Vice President Richard Cheney: Good afternoon, Mr. President, Mr. Secretary, and Ms. Rumsfeld. We're here today to swear in Don Rumsfeld as secretary of defense and welcome him back to public service.
In 1969 Don asked me to join him here in the White House staff, some 32 years ago, and [it] was a turning point for me, from the standpoint of my career. From that day on, he kept me busy enough so that I forgot about my graduate studies, gave up any idea of ever returning to academia [soft laughter] and set me on a path that I've never regretted. And I'm glad that once again our paths have crossed in the White House.
We were colleagues in government for nearly six years, including right here on August 9th, 1974, at the beginning of the Ford administration. Later on, when Don went to the Pentagon, I replaced him as White House chief of staff. Some regard him as the best secretary of defense we ever had. I would say he was one of the best. [Laughter.]
In truth, no one has come to the Pentagon with deeper knowledge of the job, its history, or its present challenges than Don Rumsfeld. Here, quite simply, is a man who's been an executive, a statesman, and a human being of the first order. His selection, together with that of Secretary [of State Colin] Powell and [National Security Advisor] Dr. [Condoleezza] Rice, gives America the kind of national security team that President Bush promised -- experienced, creative, and forward-looking.
I would ask at this point Judge Larry Silverman to administer the oath of office.
[Judge Silverman administers the oath.]
Judge Silverman: Congratulations, Don.
President Bush: Mr. Secretary. It's a great honor to welcome Secretary Rumsfeld and his wife and family here to the Oval Office. Thank you all for coming. In swearing in Don Rumsfeld, we have just sworn in a leader of exceptional strength and ability and vision, and I am grateful that he has returned his service to our country.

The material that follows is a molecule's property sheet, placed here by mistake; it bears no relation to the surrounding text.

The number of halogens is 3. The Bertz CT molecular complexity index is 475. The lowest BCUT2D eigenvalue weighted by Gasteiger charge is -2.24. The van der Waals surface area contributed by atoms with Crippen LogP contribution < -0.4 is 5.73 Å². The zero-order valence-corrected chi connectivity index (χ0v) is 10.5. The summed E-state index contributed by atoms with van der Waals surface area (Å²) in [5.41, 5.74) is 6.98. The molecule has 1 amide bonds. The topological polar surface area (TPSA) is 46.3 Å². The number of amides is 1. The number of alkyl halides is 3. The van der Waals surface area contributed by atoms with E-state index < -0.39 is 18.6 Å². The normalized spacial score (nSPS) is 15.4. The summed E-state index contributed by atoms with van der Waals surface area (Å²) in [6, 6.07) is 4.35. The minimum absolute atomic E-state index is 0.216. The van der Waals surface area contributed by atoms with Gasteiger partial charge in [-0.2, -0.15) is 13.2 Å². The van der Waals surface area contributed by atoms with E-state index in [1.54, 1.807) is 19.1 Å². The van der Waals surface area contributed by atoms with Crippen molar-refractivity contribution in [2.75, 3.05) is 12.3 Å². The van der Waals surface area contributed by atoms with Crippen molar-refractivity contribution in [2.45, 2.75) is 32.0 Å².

Don and I have set three clear goals to guide American defense policy. First, we will strengthen the bond of trust between the American people and those who wear our nation's uniform. We'll give them the tools they need and the respect they deserve. Second, we will work to defend our people and our allies against growing threats -- the threats of missiles, information warfare, the threats of biological, chemical and nuclear weapons. We will confront the new threats of a new century. Third, we will begin creating the military of the future -- one that takes full advantage of revolutionary new technologies. We will promote the peace by redefining the way wars will be fought. These are great and exciting objectives, and our new secretary of Defense is uniquely qualified to accomplish them.
As a former Navy pilot, Don Rumsfeld understands that if we ever send our forces into harm's way, we must sent them fully prepared and equipped for the dangers they face.
As a highly successful businessman, he understands that we must modernize and transform the business of defense, getting the value for our taxpayers' money. He is willing to challenge the status quo inside the Pentagon. As the head of the National Commission on Ballistic Missile Threats, he is among the countries most informed experts on this vital issue. As a former congressman, he understands the need to work closely with the Congress. As a former White House chief of staff, as a former secretary of defense, he understands what it takes to be a leader.
This is an exceptional history of service, and Don Rumsfeld is an exceptional man with integrity and honesty as a cornerstone of his foundation. Mr. Secretary, congratulations.
Secretary Rumsfeld: Thank you very much. I appreciate that. Mr. President, Mr. Vice President, I thank you so much for the confidence you've placed in me, for the honor you do me, and for giving me the opportunity, as you said one day, to serve as secretary of defense -- again. [Laughter.]
I have thought a good deal about the remarks you have made during the course of the campaign and since your election. And, as you know, I share your hopes and your expectations for the Department of Defense and for the armed forces of the United States of America. I am an enthusiastic supporter of those goals.
I listened to your inaugural address with a great deal of interest and pleasure and congratulate you on it. It is something I think all of us would do well to reread from time to time. It carries an important message about you and about our country and about your administration.
I know that Dick remembers this. When we served in the White House, there was a man around quite a bit named Bryce Harlow. And he always said that it's important for people who work in this house to leave it better than they found it. I am proud to be working for someone who will do that, and I know you will. Thank you very much.